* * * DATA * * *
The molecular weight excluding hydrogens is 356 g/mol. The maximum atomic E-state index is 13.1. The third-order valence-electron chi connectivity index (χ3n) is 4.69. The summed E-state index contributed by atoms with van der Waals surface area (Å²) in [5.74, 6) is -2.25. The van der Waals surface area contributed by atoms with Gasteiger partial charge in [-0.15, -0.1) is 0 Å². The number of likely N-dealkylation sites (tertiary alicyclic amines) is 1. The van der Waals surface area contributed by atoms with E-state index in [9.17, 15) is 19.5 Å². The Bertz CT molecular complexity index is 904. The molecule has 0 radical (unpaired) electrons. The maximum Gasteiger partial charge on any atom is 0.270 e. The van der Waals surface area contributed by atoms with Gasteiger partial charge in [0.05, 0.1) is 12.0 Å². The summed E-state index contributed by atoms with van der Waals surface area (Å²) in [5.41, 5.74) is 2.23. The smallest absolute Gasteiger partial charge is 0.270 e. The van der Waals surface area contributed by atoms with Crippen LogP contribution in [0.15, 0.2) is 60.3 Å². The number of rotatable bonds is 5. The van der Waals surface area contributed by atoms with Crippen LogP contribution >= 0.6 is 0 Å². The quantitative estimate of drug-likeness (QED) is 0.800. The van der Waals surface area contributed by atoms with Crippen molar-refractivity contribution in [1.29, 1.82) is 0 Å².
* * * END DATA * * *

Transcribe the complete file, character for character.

The molecular weight excluding hydrogens is 356 g/mol. The maximum atomic E-state index is 13.1. The third-order valence-electron chi connectivity index (χ3n) is 4.69. The summed E-state index contributed by atoms with van der Waals surface area (Å²) in [5.74, 6) is -2.25. The van der Waals surface area contributed by atoms with Gasteiger partial charge in [-0.15, -0.1) is 0 Å². The number of likely N-dealkylation sites (tertiary alicyclic amines) is 1. The van der Waals surface area contributed by atoms with E-state index in [9.17, 15) is 19.5 Å². The Bertz CT molecular complexity index is 904. The molecule has 0 radical (unpaired) electrons. The maximum Gasteiger partial charge on any atom is 0.270 e. The van der Waals surface area contributed by atoms with Gasteiger partial charge in [0.05, 0.1) is 12.0 Å². The summed E-state index contributed by atoms with van der Waals surface area (Å²) in [5.41, 5.74) is 2.23. The smallest absolute Gasteiger partial charge is 0.270 e. The van der Waals surface area contributed by atoms with Crippen LogP contribution in [0.15, 0.2) is 60.3 Å². The number of rotatable bonds is 5. The van der Waals surface area contributed by atoms with Crippen LogP contribution >= 0.6 is 0 Å². The quantitative estimate of drug-likeness (QED) is 0.800. The van der Waals surface area contributed by atoms with Crippen molar-refractivity contribution in [1.29, 1.82) is 0 Å².